Palestinian Political Analyst: Agreement with Palestinians will Ensure Barak Victory in Elections

Published December 19th, 2000 - 02:00 GMT – Amman 


Palestinian political analyst Wadee Nassar said that a peace agreement with the Palestinians is the only guarantee for Israeli Prime Minister Ehud Barak to win the upcoming Israeli premiership elections, where he will have to run against Likud leader Ariel Sharon, following the withdrawal of former premier Benjamin Netanyahu’s from the race for the post. 

Nassar said that former PM Shimon Peres’s chances in the elections are weak; nevertheless, his candidacy will harm his Labor party colleague the current Israeli PM Ehud Barak. 


Following are excerpts from the interview: 


Q: How do you explain Netanyahu’s withdrawal from the race for premiership despite the fact that the Knesset has passed the Bibi Bill, which allows Netanyahu to run for elections?  

A: Netanyahu’s withdrawal from the race for the prime minister’s post and, necessarily, the Likud’s leadership came because he was basically looking for the dissolution of the already split Knesset, where at least 58 members are not guaranteed to back him when he becomes head of the government, and will be a source of trouble to him. 


Q: Do you think the elections battle will end in Barak’s favor? 

A: In fact, Barak is faced with a fierce competition, but the picture will be clearer in two days if Peres nominates himself for the post, a matter which will add to the pressure endured by Barak who is already subject to bitter criticism in the Arab community and among the Israeli leftists. In this case, Sharon’s chances will be much stronger.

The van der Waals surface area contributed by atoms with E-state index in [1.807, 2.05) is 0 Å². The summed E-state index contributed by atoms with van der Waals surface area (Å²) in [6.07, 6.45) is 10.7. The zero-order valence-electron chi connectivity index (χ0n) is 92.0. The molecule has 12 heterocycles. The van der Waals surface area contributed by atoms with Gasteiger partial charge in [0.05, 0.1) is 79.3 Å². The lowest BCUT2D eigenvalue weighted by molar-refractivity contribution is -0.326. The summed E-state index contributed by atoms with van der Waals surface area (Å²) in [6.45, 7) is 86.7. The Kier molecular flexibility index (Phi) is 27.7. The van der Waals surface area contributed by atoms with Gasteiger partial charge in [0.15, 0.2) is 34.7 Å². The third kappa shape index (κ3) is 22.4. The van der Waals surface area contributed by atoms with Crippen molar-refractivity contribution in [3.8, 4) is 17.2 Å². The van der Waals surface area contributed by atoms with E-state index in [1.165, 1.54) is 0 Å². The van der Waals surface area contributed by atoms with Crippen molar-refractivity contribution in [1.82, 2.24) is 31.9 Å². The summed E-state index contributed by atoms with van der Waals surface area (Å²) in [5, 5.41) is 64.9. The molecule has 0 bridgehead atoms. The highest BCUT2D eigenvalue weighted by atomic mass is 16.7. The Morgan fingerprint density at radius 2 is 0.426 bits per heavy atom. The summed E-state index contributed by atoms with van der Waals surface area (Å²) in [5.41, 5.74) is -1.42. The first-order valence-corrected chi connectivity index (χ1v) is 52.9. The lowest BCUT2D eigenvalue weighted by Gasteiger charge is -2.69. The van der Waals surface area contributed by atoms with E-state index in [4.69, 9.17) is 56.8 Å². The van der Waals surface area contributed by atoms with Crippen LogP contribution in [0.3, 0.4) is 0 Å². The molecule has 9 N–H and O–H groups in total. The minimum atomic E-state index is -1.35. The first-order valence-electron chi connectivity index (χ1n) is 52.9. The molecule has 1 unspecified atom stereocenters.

Q: Do you think Peres is serious about his nomination? 

A: He is now holding some contacts to probe the size of support he can get. He is preferred to Barak by the Arab MKs and Leftists. I think that Peres’s candidacy will lead to second round in the elections. 


Q: Will the second round be Peres versus Sharon in that case? 

A: It is a far possibility. But the whole matter is to a great extent dpendent on the efforts to reach a peace agreement between Israel and the Palestinians. If Barak’s team reaches this agreement, the Arabs and the leftists will vote for Barak. 


Q: Do you think the Palestinians will agree to a deal with Barak? 

A: It is up to Barak himself. The Palestinians want certain substantial changes on the ground, especially regarding Jerusalem and the holy sites. I believe Barak’s consulting team are pushing into that direction. The question is, however, is whether or not Barak has the political courage to take such a step ahead of the elections. Anyway, the Palestinians have their doubts about Barak’s ability to make the Knesset pass the agreement. 


Q: What are the obstacles facing Peres? 

A: First, he does not have the backing of the Labor Party, which supports Barak, and yet this is not the main obstacle. The real problem for Peres is his image in Israel as a loser. Peres has not been able to win all five election battles. 


Q: There are 20 Arab and Merez Knesset members. Will they all push for Peres’s candidacy? If not? Will the Arabs keep talking with Merez to nominate a third candidate besides Barak and Sharon? 

A: No doubt that the Arab MKs and Merez party hold hard feelings against Barak, and they do want Peres. But if a peace deal is hammered, many from both sides will vote for Barak. 


Q: Some analysts say that Netanyahu is trying through his withdrawal to preserve his credibility. They say that he does not expect the parliament to stay for more than a year. Is that correct in your point of view? 

A: I think the Knesset will not be dissolved before a year, and I do not believe it will survive to the end of its term in 2003. That is because the current composition of the Knesset is unstable. The left and right camps have roughly the same number of deputies, therefore Shas has the final say over there. The Knesset is under the mercy of [Shas spiritual leader] Rabbi Ofadi Youssef. 











© 2000 Al Bawaba (

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